Growing up in small town Kentucky, my days as a little girl were filled gathering dandelions and playing in my tree house until the sun went down. It was simple. It was sweet. It was safe.
I went to the same school for all twelve years with the same 100 kids in my graduating class (give or take a few transplants). Everyone knew everyone. But perhaps more important than that, everyone was known for something. In one way of another, each of us found success as a big fish in a little pond.
There is profound comfort in being known and in knowing people. And typically (short of a few bad seeds) people who know you, root for you. This level of community acted as a giant security blanket for me. It helped build my sense of self confidence.
I left Murray, Kentucky at 17 for college. Twenty plus years later, after moving from place to place—deeper south for school, further west to Texas, across the pond for a jaunt in jolly ole England, north to NYC, extreme east to Beijing and now as far west as one can go before falling into the Pacific, my sense of confidence has certainly been tested.
At my age (the age when we are supposed to have all of our sh*t together, right?), I'm a bit embarrassed to admit this, but Los Angeles has hands down, tested my confidence the most. It's a city of "who you know". And when we moved here, I knew very few.
Every time I put myself out there and every event I go to, I know there is a chance that I will literally know no-one, or worse, that I will know someone (note the singular), but that person will know many people—in a next level kind of way. The kind of way that often results in me feeling a bit leech-like.
Almost 40, and I have finally realized that my sense of confidence is twisted. It's not about who I know or who knows me. It's about how well I know myself.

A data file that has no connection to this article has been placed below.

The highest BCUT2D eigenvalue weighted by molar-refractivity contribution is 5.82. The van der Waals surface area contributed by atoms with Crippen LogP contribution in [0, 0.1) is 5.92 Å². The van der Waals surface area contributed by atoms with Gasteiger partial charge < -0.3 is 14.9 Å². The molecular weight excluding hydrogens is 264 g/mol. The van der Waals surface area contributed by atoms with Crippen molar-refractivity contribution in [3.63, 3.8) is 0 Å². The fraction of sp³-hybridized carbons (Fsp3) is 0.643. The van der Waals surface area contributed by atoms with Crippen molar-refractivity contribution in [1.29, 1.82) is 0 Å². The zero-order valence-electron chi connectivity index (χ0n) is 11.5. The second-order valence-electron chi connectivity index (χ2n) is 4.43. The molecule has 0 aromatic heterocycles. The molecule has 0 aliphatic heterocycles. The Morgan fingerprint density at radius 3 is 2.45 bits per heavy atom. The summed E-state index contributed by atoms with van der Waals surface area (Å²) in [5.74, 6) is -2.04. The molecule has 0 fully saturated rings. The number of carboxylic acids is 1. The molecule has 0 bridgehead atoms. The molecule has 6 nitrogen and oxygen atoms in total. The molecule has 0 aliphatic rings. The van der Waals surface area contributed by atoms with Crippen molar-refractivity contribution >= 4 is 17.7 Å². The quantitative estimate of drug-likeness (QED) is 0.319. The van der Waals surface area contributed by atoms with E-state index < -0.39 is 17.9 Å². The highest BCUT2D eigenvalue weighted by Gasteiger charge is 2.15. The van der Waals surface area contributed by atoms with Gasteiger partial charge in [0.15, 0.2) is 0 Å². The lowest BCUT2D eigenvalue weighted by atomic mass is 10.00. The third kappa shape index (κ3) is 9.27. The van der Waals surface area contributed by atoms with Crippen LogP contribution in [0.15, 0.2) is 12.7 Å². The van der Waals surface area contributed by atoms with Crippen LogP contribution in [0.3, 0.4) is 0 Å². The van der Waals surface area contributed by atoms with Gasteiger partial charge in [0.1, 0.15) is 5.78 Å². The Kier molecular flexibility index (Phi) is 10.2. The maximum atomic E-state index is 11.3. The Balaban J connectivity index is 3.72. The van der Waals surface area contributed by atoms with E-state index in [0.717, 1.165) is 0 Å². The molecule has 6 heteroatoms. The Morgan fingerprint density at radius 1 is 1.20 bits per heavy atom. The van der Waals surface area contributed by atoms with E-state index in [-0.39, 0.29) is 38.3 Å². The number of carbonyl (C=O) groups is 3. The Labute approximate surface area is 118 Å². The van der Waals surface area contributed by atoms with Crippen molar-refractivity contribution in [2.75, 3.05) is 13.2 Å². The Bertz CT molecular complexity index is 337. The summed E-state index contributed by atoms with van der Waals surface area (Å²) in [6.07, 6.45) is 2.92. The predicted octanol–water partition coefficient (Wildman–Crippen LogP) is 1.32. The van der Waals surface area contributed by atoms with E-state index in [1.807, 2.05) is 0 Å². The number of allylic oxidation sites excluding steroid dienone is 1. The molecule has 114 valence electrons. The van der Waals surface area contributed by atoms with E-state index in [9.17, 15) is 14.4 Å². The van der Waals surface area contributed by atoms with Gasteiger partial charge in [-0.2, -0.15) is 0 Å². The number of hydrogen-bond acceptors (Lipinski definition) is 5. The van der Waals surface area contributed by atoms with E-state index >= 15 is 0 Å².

I've praised my small town childhood for the concrete foundation it gave me for years. So much so, that I've stressed over the vastly different experience that Brett and I are giving our own children. I will always be grateful for my upbringing, but my recent struggles with insecurities, have proven to me that unless I'm willing to stay in that "safe place" forever (I'm not btw)—occasionally feeling out place is just a part of life. One that keeps me searching for who I really am—so that I can become my best self.
I still have a long way to go in becoming the best version of me, but rather than beat myself up for feeling insecure along the way, I'm going to harness those feelings and use them for good.
For one reason or another, the bright lights of LA called our names. We answered, and I am so glad we did.
There is always risk in trying new things, but where there is risk—there is reward.
What insecurities are holding you back from taking a risk or putting yourself out there? Perhaps you should listen to them... and then tell them why they are SO wrong!
From one constantly struggling mama to another, I say GO FOR IT!
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